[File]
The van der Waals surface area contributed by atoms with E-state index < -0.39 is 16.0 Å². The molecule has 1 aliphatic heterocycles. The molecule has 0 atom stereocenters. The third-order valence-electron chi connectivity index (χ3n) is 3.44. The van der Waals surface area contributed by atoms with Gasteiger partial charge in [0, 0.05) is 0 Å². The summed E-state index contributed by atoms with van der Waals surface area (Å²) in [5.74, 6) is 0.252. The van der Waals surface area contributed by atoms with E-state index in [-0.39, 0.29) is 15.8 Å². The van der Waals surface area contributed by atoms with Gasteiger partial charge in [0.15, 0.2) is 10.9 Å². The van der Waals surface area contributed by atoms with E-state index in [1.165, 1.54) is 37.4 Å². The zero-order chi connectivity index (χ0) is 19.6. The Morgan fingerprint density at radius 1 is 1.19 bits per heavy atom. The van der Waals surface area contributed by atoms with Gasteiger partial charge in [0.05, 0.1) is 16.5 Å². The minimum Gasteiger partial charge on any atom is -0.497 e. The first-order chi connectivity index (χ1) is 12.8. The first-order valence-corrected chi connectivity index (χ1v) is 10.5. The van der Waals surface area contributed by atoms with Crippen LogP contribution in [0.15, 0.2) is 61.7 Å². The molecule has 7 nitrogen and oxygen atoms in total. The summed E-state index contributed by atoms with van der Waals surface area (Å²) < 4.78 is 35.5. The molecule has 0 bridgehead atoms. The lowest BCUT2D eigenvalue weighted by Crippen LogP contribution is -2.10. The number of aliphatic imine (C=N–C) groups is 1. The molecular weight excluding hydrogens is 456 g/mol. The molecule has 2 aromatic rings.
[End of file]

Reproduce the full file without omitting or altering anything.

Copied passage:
The van der Waals surface area contributed by atoms with E-state index < -0.39 is 16.0 Å². The molecule has 1 aliphatic heterocycles. The molecule has 0 atom stereocenters. The third-order valence-electron chi connectivity index (χ3n) is 3.44. The van der Waals surface area contributed by atoms with Gasteiger partial charge in [0, 0.05) is 0 Å². The summed E-state index contributed by atoms with van der Waals surface area (Å²) in [5.74, 6) is 0.252. The van der Waals surface area contributed by atoms with E-state index in [-0.39, 0.29) is 15.8 Å². The van der Waals surface area contributed by atoms with Gasteiger partial charge in [0.15, 0.2) is 10.9 Å². The van der Waals surface area contributed by atoms with E-state index in [1.165, 1.54) is 37.4 Å². The zero-order chi connectivity index (χ0) is 19.6. The Morgan fingerprint density at radius 1 is 1.19 bits per heavy atom. The van der Waals surface area contributed by atoms with Gasteiger partial charge in [0.05, 0.1) is 16.5 Å². The minimum Gasteiger partial charge on any atom is -0.497 e. The first-order chi connectivity index (χ1) is 12.8. The first-order valence-corrected chi connectivity index (χ1v) is 10.5. The van der Waals surface area contributed by atoms with Crippen LogP contribution in [0.15, 0.2) is 61.7 Å². The molecule has 7 nitrogen and oxygen atoms in total. The summed E-state index contributed by atoms with van der Waals surface area (Å²) < 4.78 is 35.5. The molecule has 0 bridgehead atoms. The lowest BCUT2D eigenvalue weighted by Crippen LogP contribution is -2.10. The number of aliphatic imine (C=N–C) groups is 1. The molecular weight excluding hydrogens is 456 g/mol. The molecule has 2 aromatic rings.